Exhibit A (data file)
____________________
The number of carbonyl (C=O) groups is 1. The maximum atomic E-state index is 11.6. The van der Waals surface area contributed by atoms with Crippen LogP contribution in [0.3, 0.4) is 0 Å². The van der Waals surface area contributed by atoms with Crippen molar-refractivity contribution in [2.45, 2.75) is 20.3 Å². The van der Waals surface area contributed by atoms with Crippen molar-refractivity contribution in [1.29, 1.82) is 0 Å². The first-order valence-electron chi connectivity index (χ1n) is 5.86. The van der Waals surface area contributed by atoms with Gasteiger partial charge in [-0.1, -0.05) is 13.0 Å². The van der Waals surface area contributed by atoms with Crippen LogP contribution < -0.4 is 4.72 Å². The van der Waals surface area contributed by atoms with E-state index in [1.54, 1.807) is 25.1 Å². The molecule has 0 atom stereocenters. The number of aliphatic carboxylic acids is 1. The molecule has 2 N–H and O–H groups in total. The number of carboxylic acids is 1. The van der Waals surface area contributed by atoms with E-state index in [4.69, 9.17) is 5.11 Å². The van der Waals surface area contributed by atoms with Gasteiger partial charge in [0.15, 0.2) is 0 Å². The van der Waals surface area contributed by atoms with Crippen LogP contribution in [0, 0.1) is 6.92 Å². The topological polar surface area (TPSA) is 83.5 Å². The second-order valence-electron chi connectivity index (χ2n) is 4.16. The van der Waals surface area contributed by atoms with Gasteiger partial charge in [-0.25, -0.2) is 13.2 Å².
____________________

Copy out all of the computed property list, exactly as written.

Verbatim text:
The number of carbonyl (C=O) groups is 1. The maximum atomic E-state index is 11.6. The van der Waals surface area contributed by atoms with Crippen LogP contribution in [0.3, 0.4) is 0 Å². The van der Waals surface area contributed by atoms with Crippen molar-refractivity contribution in [2.45, 2.75) is 20.3 Å². The van der Waals surface area contributed by atoms with Crippen molar-refractivity contribution in [1.29, 1.82) is 0 Å². The first-order valence-electron chi connectivity index (χ1n) is 5.86. The van der Waals surface area contributed by atoms with Gasteiger partial charge in [-0.1, -0.05) is 13.0 Å². The van der Waals surface area contributed by atoms with Crippen LogP contribution < -0.4 is 4.72 Å². The van der Waals surface area contributed by atoms with E-state index in [1.54, 1.807) is 25.1 Å². The molecule has 0 atom stereocenters. The number of aliphatic carboxylic acids is 1. The molecule has 2 N–H and O–H groups in total. The number of carboxylic acids is 1. The van der Waals surface area contributed by atoms with E-state index in [4.69, 9.17) is 5.11 Å². The van der Waals surface area contributed by atoms with Gasteiger partial charge in [0.15, 0.2) is 0 Å². The van der Waals surface area contributed by atoms with Crippen LogP contribution in [0, 0.1) is 6.92 Å². The topological polar surface area (TPSA) is 83.5 Å². The second-order valence-electron chi connectivity index (χ2n) is 4.16. The van der Waals surface area contributed by atoms with Gasteiger partial charge in [-0.25, -0.2) is 13.2 Å².